Christmas Sale: 50% Off All Games 11/11-11/25
On November 11, 1918, at 11:00 a.m., fighting in World War I came to a halt. Seven months later, the Treaty of Versailles was signed that ended “The Great War,” also known as “The War to End All Wars.” One year later, President Woodrow Wilson proclaimed November 11 as “Armistice Day.” Armistice means the end of fighting.
World War I – known at the time as “The Great War” - officially ended when the Treaty of Versailles was signed on June 28, 1919, in the Palace of Versailles outside the town of Versailles, France. However, fighting ceased seven months earlier when an armistice, or temporary cessation of hostilities, between the Allied nations and Germany went into effect on the eleventh hour of the eleventh day of the eleventh month. For that reason, November 11, 1918, is generally regarded as the end of “the war to end all wars.”
On June 4, 1919, The United States Congress officially recognized the end of World War I with these words:
Whereas the 11th of November 1918, marked the cessation of the most destructive, sanguinary, and far reaching war in human annals and the resumption by the people of the United States of peaceful relations with other nations, which we hope may never again be severed, and
Whereas it is fitting that the recurring anniversary of this date should be commemorated with thanksgiving and prayer and exercises designed to perpetuate peace through good will and mutual understanding between nations; and
Whereas the legislatures of twenty-seven of our States have already declared November 11 to be a legal holiday: Therefore be it Resolved by the Senate (the House of Representatives concurring), that the President of the United States is requested to issue a proclamation calling upon the officials to display the flag of the United States on all Government buildings on November 11 and inviting the people of the United States to observe the day in schools and churches, or other suitable places, with appropriate ceremonies of friendly relations with all other peoples.
Originally, Veterans Day was Armistice Day. In 1938, Congress declared that November 11 be set aside for prayer and thanksgiving for the end of World War I. However, after World War II and the Korean War, the U.S. Congress decided to change this day to Veterans Day, thus honoring veterans of all wars.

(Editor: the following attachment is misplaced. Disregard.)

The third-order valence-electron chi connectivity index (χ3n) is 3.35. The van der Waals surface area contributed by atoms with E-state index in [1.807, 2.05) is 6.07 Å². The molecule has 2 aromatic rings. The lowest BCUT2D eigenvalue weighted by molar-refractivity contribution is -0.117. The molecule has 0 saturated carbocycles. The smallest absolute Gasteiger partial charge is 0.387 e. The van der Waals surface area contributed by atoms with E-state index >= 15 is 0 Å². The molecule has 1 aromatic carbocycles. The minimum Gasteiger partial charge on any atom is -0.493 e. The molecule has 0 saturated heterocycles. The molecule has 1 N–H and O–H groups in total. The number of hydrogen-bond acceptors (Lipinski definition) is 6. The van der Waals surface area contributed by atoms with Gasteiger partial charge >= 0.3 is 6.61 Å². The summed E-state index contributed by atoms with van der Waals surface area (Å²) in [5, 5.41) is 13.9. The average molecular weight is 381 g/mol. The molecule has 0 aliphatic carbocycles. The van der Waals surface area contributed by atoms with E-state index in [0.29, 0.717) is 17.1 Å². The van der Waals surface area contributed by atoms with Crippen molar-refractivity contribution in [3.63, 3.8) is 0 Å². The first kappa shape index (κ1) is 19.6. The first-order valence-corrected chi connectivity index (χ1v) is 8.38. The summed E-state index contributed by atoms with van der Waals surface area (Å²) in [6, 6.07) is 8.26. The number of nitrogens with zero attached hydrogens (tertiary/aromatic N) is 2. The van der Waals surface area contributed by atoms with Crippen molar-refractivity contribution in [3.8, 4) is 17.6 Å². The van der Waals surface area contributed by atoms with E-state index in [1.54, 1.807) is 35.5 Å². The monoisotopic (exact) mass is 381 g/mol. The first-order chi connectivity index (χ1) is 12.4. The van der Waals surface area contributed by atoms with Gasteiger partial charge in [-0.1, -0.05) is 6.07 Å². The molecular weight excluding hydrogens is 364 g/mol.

On October 8th, President Dwight D. Eisenhower issued the first Veteran’s Day Proclamation, which stated: "In order to insure proper and widespread observance of this anniversary, all veterans, all veterans' organizations, and the entire citizenry will wish to join hands in the common purpose. Toward this end, I am designating the Administrator of Veterans' Affairs as Chairman of a Veterans Day National Committee, which shall include such other persons as the Chairman may select, and which will coordinate at the national level necessary planning for the observance. I am also requesting the heads of all departments and agencies of the Executive branch of the Government to assist the National Committee in every way possible."
In 1968, by an act of Congress, Veteran’s Day and three other holidays were moved to Mondays, so Americans could celebrate these days with a three day weekend. Many complained that this took away from the original purpose of the holidays. In 1975, President Ford signed into law to observe Veteran’s Day on November 11, where it is celebrated today.
A poem written by Canadian soldier John McCrae during World War I is often remembered by those studying World War I. Flanders is a town in the country of Belgium. Major John McCrae was a military doctor and artillery commander, and it is believed he wrote this poem after witnessing a friend killed in war and burying him.
by John McCrae, May 1915
In Flanders fields the poppies blow
Between the crosses, row on row,
That mark our place; and in the sky
The larks, still bravely singing, fly
Scarce heard amid the guns below.
We are the Dead. Short days ago
We lived, felt dawn, saw sunset glow,
Loved and were loved, and now we lie
In Flanders fields.
Take up our quarrel with the foe:
To you from failing hands we throw
The torch; be yours to hold it high.
If ye break faith with us who die
We shall not sleep, though poppies grow
In Flanders fields.
1. Read out loud the poem, twice.
2. What date is Veteran's day?
3. Why was this particular date chosen for Veteran's Day?
4. What treaty ended World War I?
5. What were the intentions of the U.S. Congress as to how November 11th would be commemorated?
6. When was Armistice Day changed to Veteran's Day? Why?
7. Why did President Ford sign into law to commemorate Veteran's Day on November 11th?
8. What did John McRae write in May 1915?
9. What does "The Dead" urge the living to do in the poem by John McRae?
10. Based on the poem, was John McRae urging others to continue fighting or stop fighting?
John De Gree
John De Gree writes the current events with a look at the history of each topic. Articles are written for the young person, aged 10-18, and Mr. De Gree carefully writes so that all readers can understand the event. The perspective the current events are written in is Judeo-Christian.
Receive Articles and Coupons in Your Email